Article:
Harris’ teachings on lust caused very real problems in my marriage as well. I believed that every time my husband cheated on me every time he had sexual thoughts about another woman. This meant that when we were walking down the street in the summer I would watch his face as well as the people in front of us, looking to see if his eyes lingered on some woman’s legs, breasts, or ass. Any time we passed an attractive woman I would pounce, asking if he had looked at her, or if his mind had lingered on her. If he was away for the day I was waiting when he came back to ask if he’d seen, and thought about sexually, any attractive women that day. This all naturally drove a wedge between us. I felt I couldn’t trust him, since I was taught both that men are extremely sexual beings and that any time they think about sex they are de facto cheating. I feel like what I was taught was “Your husband will cheat on you no matter what. Be ready to resent him for it, and also to resent those sluts who set your husband up for this by their appearance.” And resent I did. He, in turn, felt that I was being unreasonable and that no matter how hard he tried to show me it I couldn’t see that he was head over heels in love with me. If we had gone on like that, Harris’s teachings about lust might have tanked our marriage. Fortunately, I eventually rejected Harris’s teachings about lust, and when I did, my marriage blossomed.

Who’s the Purist One of All?

In I Kissed Dating Goodbye, Harris tells about a car ride with two newly-married friends. The couple was holding hands even though one was in the passenger seat and the other was in the back, and Harris commented that it must have been hard to avoid sexual sin while they were dating, if they can’t keep their hands off each other like this. The couple then told him that they hadn’t kissed each other until their wedding day. Why? Because they knew that they were both such physical people that if they started kissing each other it would be impossible to stop there, and that they would end up having sinful premarital sex. Harris commends them for this, and holds them up as an example.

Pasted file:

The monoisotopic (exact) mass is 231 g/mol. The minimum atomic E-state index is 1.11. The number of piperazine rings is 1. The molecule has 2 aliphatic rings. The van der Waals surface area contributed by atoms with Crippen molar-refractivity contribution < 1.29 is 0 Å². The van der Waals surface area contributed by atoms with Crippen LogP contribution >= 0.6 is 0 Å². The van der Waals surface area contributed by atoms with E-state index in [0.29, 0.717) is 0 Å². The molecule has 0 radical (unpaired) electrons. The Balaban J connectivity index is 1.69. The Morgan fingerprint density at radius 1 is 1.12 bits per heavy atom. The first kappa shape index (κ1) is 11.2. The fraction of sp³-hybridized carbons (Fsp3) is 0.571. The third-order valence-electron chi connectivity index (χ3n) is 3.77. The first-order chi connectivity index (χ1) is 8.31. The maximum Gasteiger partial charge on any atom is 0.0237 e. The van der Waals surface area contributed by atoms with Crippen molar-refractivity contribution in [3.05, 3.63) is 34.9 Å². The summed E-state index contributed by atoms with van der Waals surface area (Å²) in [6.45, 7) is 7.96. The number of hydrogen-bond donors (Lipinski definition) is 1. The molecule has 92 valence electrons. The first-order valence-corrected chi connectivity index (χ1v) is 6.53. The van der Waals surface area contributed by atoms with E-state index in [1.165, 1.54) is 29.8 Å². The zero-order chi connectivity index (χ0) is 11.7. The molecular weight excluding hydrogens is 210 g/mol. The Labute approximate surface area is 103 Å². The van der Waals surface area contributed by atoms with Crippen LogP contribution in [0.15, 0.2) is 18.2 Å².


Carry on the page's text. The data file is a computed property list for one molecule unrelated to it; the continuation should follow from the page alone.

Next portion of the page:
While Harris says that not everyone has to save kissing for the wedding, that wasn’t enough to counteract his ringing commendation of this couple’s strong chastity. This passage made a strong impression on my middle-school self. What that passage taught me was that there were different degradations of purity. Sure, a couple might save sex for marriage, but if they were already kissing before marriage were they really pure? They sure weren’t as pure as they could be! With that passage Harris raised the bar. Purity became a contest. “Mirror mirror on the wall, who’s the purist one of all?” Today there are couples who not only don’t kiss, but actually don’t hug, or even hold hands, before marriage.